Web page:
By Kristin Minto Snowden MA, LMFT
Gaslighting happens anytime you allow another person to invalidate your experience and tell you what you should think, feel, or believe. Basically, you make a choice (unconsciously or consciously) to allow another’s reality to supersede your own.
It’s important to explore why you would trust another’s input above your own experience. What messages have you received in life that your intuition is off? How long have you allowed another’s input to cause you to second-guess your own? Those are just a few important questions to ponder.
It’s also important to understand the toxic cycle of gaslighting. Often, a person being gaslighted is extremely uncomfortable with confrontation. You may avoid thinking about it or shut down in the presence of it. You may struggle with “agreeing to disagree” and instead feel compelled to defend yourself and your reality. If so, this may be due to a deep underlying yearning to prove your worthiness and value to your partner. To heal, you must become comfortable with the fact that your partner may not agree with your experience but that has no bearing on your value and worth. That, however, is not an easy transition for some people to make.
There is also something called the empathy trap. The most “understanding” people—those who can easily see another’s point of view and feel strong empathy for their circumstances—are the most susceptible to gaslighting. Why? Over-empathizers may put more value into showing they “see” their partner and “understand their partner’s perspective” than into honoring their own reality and experience. To heal, these individuals must learn that they can understand and validate another person’s point of view without completely discounting their own experience. But, again, this is not an easy transition to make.
People who have been gaslighted are not weak and helpless. They have a perfectly capable head and heart. They just need to hold firm to who they are. They need to trust their intuition about what is right and wrong. They need to know they are capable of making healthy choices when given the space, confidence, and support to do so. The remainder of this post focuses on stopping and overcoming the effects of gaslighting.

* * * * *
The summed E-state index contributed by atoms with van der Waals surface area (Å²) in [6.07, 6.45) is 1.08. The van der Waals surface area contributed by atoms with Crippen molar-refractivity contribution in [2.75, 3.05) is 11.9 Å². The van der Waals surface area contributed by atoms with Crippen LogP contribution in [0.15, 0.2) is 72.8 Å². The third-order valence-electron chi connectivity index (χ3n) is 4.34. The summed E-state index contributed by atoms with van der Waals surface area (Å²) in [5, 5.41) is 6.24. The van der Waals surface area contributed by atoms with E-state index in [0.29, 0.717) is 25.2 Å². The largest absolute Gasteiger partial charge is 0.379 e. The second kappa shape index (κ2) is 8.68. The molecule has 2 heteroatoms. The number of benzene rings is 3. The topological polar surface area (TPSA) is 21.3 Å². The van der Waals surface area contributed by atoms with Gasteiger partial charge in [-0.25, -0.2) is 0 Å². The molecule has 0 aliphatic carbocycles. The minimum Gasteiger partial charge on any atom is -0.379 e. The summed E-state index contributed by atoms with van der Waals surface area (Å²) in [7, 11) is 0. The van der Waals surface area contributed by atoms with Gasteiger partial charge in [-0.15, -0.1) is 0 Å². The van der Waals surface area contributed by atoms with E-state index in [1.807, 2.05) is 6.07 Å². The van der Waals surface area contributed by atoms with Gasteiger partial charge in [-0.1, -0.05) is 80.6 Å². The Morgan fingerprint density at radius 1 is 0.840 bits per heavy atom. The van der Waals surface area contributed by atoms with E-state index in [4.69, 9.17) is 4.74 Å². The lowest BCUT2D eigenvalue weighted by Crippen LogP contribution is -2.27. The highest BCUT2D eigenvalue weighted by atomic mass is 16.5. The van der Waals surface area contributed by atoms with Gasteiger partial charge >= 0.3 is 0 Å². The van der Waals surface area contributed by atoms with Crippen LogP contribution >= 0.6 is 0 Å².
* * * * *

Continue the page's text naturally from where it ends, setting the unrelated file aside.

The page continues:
How to Stop the Gaslighting
If the catalyst for gaslighting is forfeiting your values, reality, and sense of self, then the antidote is to reclaim those things. If you’ve been gaslighted, you need to sharpen and empower your intuition. That is an extremely difficult process, especially if you’re still engaged in a relationship with a gaslighter.
Below is a list of ways to improve or re-create your reality, one step at a time.
- Create a List of Your Values: Make a list of things you want to be remembered for, things that are important to you, things you cannot live without (i.e., being kind to yourself and others, religion/spirituality, spending time with loved ones, traveling, doing your best in your career, being a good parent, etc.)
- Create a List of Your Non-Negotiables: List things you will absolutely not stand for in your life and relationships (i.e., no name-calling, no cheating, no emotional or physical abuse, no criticizing, no drugs/alcohol, no stealing, no mocking your weight/intelligence/choices, etc.)
- Keep a Journal: Write down your daily thoughts and feelings. Don’t censor yourself or pause while writing. See what themes, feelings, observations, and experiences come from your journal.
- Practice Mindfulness: Mindfulness is making yourself aware or “mindful” of what you’re thinking and what you’re feeling in your body. The ultimate goal is not to judge or push back on what you’re thinking and feeling, it’s to allow your thoughts and feelings to exist and pass through you. That may sound overly simplified or unnecessary, but you will be amazed to realize how much time and energy you spend fighting off or distracting yourself from what you’re really thinking and feeling. If you practice mindfulness, you can plug back into your authentic thoughts and feelings and regain your sense of who you are.